if i transfer my property on my sons name, would he have to pay taxes when he sells that property?

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If i transfer my property on my sons name, would he have to pay taxes when he sells that property? And if yes, then how is that calculated?

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  • 1 year ago

    yes he will have to pay taxes. unless he makes it his primary residence and lives there longer than 3 years

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  • 1 year ago

    You would have to pay taxes for the transfer if you are gifting him more than the federally allowed limit of 15K. IE If the value of the house is more than 15K then you have to pay gift taxes on the overage.

    He would have to pay taxes when he sells it but only on the profit from the basis (value) of the house since you gave it to him and he could avoid tax on the first 250K of profit if he lives in the house for 2 years.

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  • Judy
    Lv 7
    1 year ago

    It's complicated. Usually better tax to have n=hin inherit it.

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  • R K
    Lv 7
    1 year ago

    that would depend on what you paid for the property and what he sells it for.

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  • DEBS
    Lv 7
    1 year ago

    State laws apply. If you know your state, then you can easily do a google search to get information. Questions like this here you will get people answering based on their local knowledge without realizing they are giving you advice for one state only.

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  • 1 year ago

    I have thought about this, transferring property to my kids by selling it to them at some price which is considerably less than it's value. For instance, selling a $500k rental house for $200k and then the rental income would pay off the $200k and provide income to me and the house would be the child's. And they would owe taxes when sold.

    • Nuff Sed
      Lv 7
      1 year agoReport

      What taxes are you talking about? Long-term capital gains?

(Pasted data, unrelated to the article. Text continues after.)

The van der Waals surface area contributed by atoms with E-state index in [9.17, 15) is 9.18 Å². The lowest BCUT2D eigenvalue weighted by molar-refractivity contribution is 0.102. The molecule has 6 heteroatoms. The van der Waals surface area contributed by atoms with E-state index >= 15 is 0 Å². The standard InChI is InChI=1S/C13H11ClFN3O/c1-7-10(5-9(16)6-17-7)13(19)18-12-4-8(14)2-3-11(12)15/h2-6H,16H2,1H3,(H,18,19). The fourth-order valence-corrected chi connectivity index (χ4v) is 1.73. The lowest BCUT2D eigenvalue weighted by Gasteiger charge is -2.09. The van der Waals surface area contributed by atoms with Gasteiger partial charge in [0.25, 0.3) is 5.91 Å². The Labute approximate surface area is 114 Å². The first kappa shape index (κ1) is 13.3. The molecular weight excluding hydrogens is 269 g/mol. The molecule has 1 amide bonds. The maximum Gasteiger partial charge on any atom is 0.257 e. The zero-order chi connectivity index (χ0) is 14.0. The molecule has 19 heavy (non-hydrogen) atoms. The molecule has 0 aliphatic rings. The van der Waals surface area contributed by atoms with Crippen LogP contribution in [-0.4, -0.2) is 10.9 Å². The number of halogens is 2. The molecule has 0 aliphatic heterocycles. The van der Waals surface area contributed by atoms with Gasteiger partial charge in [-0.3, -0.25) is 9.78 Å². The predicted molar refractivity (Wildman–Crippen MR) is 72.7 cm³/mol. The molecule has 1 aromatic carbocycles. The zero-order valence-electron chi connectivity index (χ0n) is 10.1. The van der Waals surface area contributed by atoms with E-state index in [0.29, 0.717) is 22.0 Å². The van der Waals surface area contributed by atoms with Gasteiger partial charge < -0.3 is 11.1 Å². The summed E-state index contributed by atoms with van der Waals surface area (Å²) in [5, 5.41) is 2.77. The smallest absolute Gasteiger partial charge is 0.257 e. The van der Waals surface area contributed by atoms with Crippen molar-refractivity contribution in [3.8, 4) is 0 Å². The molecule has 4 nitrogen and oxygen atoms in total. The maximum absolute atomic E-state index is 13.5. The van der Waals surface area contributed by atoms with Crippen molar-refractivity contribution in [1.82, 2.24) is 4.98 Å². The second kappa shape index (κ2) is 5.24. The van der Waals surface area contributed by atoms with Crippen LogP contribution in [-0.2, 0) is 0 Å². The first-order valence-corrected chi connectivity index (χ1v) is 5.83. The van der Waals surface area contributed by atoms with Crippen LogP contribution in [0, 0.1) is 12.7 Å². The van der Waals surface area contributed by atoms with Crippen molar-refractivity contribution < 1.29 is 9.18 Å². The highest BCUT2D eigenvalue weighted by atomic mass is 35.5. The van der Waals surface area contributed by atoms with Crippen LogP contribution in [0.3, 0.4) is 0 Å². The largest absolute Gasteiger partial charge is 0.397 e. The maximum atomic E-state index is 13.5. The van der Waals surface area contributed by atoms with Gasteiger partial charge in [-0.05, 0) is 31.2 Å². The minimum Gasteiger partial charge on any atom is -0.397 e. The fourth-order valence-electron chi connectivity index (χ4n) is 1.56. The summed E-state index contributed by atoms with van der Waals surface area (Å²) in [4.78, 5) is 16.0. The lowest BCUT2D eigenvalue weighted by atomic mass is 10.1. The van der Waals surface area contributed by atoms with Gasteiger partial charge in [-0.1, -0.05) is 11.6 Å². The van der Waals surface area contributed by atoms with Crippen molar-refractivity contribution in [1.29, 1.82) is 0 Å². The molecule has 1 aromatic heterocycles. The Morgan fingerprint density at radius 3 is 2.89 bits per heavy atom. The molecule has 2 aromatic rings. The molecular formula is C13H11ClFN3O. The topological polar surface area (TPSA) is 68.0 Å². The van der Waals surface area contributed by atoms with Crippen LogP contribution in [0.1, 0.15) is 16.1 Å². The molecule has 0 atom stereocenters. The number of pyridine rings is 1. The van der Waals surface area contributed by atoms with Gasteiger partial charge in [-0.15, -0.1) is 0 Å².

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  • Maxi
    Lv 7
    1 year ago

    Taxes and legal transfers depend on which country.........

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  • Anonymous
    1 year ago

    Yes.

    Source(s): MGTOW
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  • 1 year ago

    If you give it to him before you die, his cost basis in the property will be your cost basis - whatever you paid for it plus the expenses of the purchase that you can document from the closing statement, plus any capital improvements you made - that you have receipts for - while you owned it.

    So let's say you paid $40k for it, paid $1,000 in purchase expenses, put two roofs on it, replaced the furnace, replaced two water heaters, put siding on the house, remodeled the kitchen and bathroom(s) - and spent $74k doing all of that. Your cost basis is $115k. If the house is worth $300k today and your son sold it for that much after his expenses of the sale, then he has a capital gain of $185k. Unfortunately, you get no credit for the inflation factor on those years of ownership and the money spent on those improvements. Now, if he lives in the house for at least two years before he sells it, he will get the homeowner's exemption. If not, then he will be facing the capital gains tax.

    However, if you leave it to him in your estate instead of giving it to him while you live, his cost basis will be its market value when you die. There won't be any tax issues if he sells within a short time after that. Any increase in value from that point he may be taxed on.

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    • No Mercy
      Lv 7
      1 year agoReport

      ALL home improvements are counted. new kitchen and new toilet and new roof. fixing the old roof as well

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